Technology in religion

Pastor Steve Chupp shows off an iPhone Bible app he uses.

Turn your hymnal to page such-and-such and proceed to make a joyful noise.

It’s the traditional approach to church music, and one attendees can still take at Clinton Frame Mennonite Church along C.R. 35 east of Goshen. If they do, they’ll find the hymn books there in not-too-shabby shape.

“Those hymnals are in very good condition and will be for a long time because they’re not used much,” said DeWayne Bontrager, church administrator since mid-December and a Clinton Frame member for 25-plus years. The musical score is projected onscreen, and Bontrager said few congregants hold the hymnals.

“It allows families to hold their kids,” added Anita Yoder, Clinton Frame pastor of worship and music for the past seven years. “They can look up. They don’t have to hold a hymnal.”

The audio-visual component separates a Clinton Frame service circa 2012 from one that would have taken place in decades past. But technology’s reach extends beyond that.

At Clinton Frame and other local houses of worship, websites, e-mails and smartphones have been incorporated into the church mission and are taking it to the next level.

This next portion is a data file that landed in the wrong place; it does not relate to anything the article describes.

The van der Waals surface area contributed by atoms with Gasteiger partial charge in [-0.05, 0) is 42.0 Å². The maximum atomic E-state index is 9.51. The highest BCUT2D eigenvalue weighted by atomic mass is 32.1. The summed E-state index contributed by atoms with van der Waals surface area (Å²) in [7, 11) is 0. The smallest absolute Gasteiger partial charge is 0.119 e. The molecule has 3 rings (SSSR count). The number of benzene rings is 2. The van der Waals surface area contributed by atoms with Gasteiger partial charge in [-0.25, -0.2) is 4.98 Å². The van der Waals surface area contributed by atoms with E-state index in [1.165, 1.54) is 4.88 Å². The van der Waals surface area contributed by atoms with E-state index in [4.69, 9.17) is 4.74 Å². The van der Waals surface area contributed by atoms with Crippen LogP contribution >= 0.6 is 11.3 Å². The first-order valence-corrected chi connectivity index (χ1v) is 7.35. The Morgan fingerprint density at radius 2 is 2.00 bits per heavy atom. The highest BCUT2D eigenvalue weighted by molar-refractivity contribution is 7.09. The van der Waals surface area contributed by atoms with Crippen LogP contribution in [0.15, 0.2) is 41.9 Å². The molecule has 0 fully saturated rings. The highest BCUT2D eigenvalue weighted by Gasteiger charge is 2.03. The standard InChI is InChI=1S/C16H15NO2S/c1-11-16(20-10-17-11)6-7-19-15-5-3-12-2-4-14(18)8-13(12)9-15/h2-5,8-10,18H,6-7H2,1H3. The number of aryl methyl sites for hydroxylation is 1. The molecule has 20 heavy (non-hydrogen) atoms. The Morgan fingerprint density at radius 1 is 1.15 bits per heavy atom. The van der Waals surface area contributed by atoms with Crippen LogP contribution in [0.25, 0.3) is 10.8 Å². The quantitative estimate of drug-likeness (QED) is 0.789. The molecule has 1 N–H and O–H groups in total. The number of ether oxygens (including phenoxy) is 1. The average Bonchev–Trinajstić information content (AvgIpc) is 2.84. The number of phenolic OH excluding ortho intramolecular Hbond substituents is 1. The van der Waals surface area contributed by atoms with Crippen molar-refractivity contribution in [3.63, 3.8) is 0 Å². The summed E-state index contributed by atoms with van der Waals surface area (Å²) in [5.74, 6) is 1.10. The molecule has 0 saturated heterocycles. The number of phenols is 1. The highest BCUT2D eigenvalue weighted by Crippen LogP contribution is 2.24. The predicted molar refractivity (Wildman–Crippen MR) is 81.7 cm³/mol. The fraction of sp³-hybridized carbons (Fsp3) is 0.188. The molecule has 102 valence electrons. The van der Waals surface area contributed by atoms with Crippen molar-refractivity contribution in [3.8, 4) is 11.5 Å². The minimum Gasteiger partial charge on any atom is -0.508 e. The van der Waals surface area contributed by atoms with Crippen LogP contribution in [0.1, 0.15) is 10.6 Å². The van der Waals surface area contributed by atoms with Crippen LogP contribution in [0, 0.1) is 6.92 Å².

“As far as drawing new people in, there are a lot of things we’re doing that are a lot different than seven, 10 years ago, much different than 25 years ago,” Bontrager said. “We’re constantly thinking about just that: What’s that next step? How do we get our kids more involved? Where is technology taking us in the next five to 10 years?”

It’s certainly advanced since Yoder began her pastoral role.

“When I started we were just starting to think about using PowerPoint,” she said. “That was new and exciting.”

Now software lends itself to not only PowerPoint but also video clips and moving backgrounds being part of the presentation.

“We try to make the technology blend with the service, not stick out,” Bontrager said. “We want it to be transparent.”

Yoder said Clinton Frame services are videotaped, and for years the recordings have been taken to Greencroft for viewing. The services have been put on DVD the past three or four years, and people could check the discs out if they missed a service.

“We thought we were kind of cutting-edge,” Yoder said.